4. Cold Floors and Walls
If you get out of bed each morning and touch down on an icy floor, it may not be as well insulated as it could be. Some rooms also sit above the crawlspace, which is prone to draft and air leaks.
The same goes for your walls. Cold winds and the hot sun inundate the outside of your walls, so insulation in these areas is crucial. If your walls are very cold or hot to the touch—depending on the season—it could be a sign of insulation decay.
5. Freezing Pipes
Pipes in unheated areas of your home require insulation to avoid freezing in the winter. These spaces include the attic, basement, crawlspace, and garage. If you find that your pipes are freezing even when you keep the heat on, a lack of insulation could be your culprit. Pipes are also more prone to freezing if you do not have proper insulation surrounding your pipes in the walls, ceiling, and floors.
6. Temperature Fluctuations
Your HVAC system works hard to keep your home at a consistent temperature in extreme weather. Your insulation should work hand-in-hand with this system to protect it from running at all times. If cold drafts swoop in the moment your heat clicks off, it means the air is escaping too quickly for your system to keep up.
7. Visibly Low Insulation
In some parts of your home, you can inspect insulation just by looking at it. Keep in mind that it is possible to perform a basic home insulation check yourself with the proper precautions, but it can be dangerous in some scenarios due to asbestos in older homes. And even if you are certain there is no asbestos present, always use gloves, safety goggles, and a face mask before inspecting insulation.
If you're taking the DIY approach to check your insulation, you can:
Determine the type of insulation you have (fiberglass, spray foam, or cellulose insulation).
Note if insulation blocks any ventilation in your attic or crawlspace.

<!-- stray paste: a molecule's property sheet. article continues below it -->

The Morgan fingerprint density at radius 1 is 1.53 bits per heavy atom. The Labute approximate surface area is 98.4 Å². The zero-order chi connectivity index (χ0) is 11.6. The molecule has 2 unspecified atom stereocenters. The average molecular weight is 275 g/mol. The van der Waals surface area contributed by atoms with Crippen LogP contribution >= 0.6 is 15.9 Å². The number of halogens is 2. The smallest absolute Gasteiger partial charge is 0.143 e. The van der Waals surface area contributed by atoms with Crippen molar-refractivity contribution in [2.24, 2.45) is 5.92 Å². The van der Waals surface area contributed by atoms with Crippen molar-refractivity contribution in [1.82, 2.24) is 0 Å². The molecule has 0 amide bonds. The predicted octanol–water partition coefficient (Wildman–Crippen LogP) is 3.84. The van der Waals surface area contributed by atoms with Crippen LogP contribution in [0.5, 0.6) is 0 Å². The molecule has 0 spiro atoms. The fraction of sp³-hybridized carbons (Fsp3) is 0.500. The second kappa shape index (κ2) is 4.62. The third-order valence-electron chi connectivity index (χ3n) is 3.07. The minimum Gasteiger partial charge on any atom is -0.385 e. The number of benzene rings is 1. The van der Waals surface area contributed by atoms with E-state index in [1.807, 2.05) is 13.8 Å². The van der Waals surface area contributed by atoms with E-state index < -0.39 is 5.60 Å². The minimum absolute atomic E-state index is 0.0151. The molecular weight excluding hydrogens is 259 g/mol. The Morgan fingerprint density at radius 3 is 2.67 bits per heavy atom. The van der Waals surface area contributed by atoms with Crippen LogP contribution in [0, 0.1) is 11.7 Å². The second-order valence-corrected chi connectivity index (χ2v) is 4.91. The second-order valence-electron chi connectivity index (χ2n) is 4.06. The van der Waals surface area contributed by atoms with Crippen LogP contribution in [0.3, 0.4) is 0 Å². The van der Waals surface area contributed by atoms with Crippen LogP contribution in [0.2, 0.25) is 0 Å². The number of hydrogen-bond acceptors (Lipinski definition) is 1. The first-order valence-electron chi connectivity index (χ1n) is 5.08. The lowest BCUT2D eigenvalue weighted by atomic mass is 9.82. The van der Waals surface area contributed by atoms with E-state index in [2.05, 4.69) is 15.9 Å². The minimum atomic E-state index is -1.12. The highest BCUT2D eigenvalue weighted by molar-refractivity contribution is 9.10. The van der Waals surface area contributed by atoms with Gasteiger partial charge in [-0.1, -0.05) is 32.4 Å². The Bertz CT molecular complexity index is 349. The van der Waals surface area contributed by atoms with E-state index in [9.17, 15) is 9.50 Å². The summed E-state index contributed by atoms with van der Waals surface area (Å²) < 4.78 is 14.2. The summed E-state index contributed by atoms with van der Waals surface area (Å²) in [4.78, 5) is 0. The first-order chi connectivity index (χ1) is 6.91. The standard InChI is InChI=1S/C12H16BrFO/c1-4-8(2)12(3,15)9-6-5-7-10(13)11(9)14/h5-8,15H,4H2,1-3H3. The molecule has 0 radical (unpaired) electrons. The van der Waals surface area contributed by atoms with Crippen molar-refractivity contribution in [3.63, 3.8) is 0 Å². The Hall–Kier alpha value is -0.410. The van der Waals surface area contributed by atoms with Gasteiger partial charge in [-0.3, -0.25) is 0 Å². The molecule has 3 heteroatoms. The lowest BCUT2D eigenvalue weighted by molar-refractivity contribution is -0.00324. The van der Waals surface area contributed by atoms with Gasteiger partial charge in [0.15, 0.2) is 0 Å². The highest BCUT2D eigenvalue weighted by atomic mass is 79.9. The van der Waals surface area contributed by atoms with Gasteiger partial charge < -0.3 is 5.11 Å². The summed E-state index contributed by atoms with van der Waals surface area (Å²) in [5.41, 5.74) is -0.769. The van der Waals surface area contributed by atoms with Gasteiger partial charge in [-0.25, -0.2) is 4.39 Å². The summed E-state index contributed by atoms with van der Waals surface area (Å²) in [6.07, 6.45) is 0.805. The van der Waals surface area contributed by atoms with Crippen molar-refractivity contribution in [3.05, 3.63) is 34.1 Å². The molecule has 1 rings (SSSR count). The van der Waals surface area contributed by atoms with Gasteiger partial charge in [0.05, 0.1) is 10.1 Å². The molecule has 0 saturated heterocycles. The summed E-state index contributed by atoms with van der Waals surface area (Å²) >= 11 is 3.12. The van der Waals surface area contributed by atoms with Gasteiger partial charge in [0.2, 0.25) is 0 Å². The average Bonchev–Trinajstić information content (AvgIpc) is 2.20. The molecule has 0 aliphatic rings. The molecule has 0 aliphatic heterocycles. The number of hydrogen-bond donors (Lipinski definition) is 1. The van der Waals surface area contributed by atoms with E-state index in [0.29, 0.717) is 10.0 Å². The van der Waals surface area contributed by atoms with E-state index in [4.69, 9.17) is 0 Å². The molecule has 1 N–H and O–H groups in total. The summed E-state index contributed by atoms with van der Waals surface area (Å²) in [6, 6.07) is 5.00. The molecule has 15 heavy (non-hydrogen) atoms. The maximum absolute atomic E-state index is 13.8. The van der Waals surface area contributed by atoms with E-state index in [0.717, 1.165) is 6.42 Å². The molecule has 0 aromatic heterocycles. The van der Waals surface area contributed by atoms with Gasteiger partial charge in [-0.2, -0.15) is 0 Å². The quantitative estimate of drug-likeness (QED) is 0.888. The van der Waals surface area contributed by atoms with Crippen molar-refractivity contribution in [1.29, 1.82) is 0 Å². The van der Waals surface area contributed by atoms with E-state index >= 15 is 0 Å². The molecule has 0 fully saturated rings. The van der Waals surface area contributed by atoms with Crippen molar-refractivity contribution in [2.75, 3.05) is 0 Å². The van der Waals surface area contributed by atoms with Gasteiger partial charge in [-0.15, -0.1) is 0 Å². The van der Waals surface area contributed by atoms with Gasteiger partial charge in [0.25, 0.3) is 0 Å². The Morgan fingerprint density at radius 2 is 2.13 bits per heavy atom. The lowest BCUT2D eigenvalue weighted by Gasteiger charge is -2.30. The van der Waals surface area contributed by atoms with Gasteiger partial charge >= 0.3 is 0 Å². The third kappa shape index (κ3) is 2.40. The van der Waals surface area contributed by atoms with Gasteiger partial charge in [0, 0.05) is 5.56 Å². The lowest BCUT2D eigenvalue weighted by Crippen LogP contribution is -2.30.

Remove power outlet covers (after turning off the breaker) and shine a flashlight through the hole to inspect the presence of insulation.
8. Noise Issues
Insulation naturally fortifies your home from honking horns and loud neighbors. If cold drafts also come with constant noise complaints, updated insulation could ease the problem. Keep an ear out if some rooms keep sound out better than others, even from within the house.
9. Pest Problems
Cracks in your foundation, home siding, and roof can also welcome unwanted visitors into your insulation. The warm and soft layer attracts everything from mice and rats to fleas and bedbugs. Pest control pros near you may recommend inspecting your insulation if you suspect an infestation. Insects and rodents either burrow through and damage your insulation, or in the case of some insects, even eat it over the years.
How to Address Poor Insulation
If you suspect issues with your insulation, consider investing in a home energy audit. The visit costs between $250 and $650, and is one of the best ways to be sure your insulation and ventilation are up to par. During the home energy assessment, the team may use infrared tools to detect air leaks or drafts. Professionals can also recommend materials and ongoing upkeep that will save you money—and chilly morning feet—in the long run.